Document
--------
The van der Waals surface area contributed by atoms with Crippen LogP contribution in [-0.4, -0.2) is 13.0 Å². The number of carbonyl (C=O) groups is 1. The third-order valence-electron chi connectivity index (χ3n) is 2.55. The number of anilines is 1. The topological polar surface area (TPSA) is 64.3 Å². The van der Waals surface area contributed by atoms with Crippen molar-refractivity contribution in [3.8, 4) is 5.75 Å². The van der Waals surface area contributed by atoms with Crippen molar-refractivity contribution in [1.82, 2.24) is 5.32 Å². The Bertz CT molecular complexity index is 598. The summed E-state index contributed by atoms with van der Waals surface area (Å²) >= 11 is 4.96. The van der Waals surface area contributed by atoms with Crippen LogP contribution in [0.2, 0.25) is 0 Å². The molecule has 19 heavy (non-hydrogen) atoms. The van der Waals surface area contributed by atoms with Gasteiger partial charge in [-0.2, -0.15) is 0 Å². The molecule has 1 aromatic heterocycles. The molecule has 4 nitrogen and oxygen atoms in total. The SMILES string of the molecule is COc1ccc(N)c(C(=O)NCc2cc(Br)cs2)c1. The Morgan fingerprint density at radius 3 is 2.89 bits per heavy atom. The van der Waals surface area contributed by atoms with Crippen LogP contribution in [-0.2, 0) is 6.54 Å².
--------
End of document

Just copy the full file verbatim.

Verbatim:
The van der Waals surface area contributed by atoms with Crippen LogP contribution in [-0.4, -0.2) is 13.0 Å². The number of carbonyl (C=O) groups is 1. The third-order valence-electron chi connectivity index (χ3n) is 2.55. The number of anilines is 1. The topological polar surface area (TPSA) is 64.3 Å². The van der Waals surface area contributed by atoms with Crippen molar-refractivity contribution in [3.8, 4) is 5.75 Å². The van der Waals surface area contributed by atoms with Crippen molar-refractivity contribution in [1.82, 2.24) is 5.32 Å². The Bertz CT molecular complexity index is 598. The summed E-state index contributed by atoms with van der Waals surface area (Å²) >= 11 is 4.96. The van der Waals surface area contributed by atoms with Crippen LogP contribution in [0.2, 0.25) is 0 Å². The molecule has 19 heavy (non-hydrogen) atoms. The van der Waals surface area contributed by atoms with Gasteiger partial charge in [-0.2, -0.15) is 0 Å². The molecule has 1 aromatic heterocycles. The molecule has 4 nitrogen and oxygen atoms in total. The SMILES string of the molecule is COc1ccc(N)c(C(=O)NCc2cc(Br)cs2)c1. The Morgan fingerprint density at radius 3 is 2.89 bits per heavy atom. The van der Waals surface area contributed by atoms with Crippen LogP contribution in [-0.2, 0) is 6.54 Å².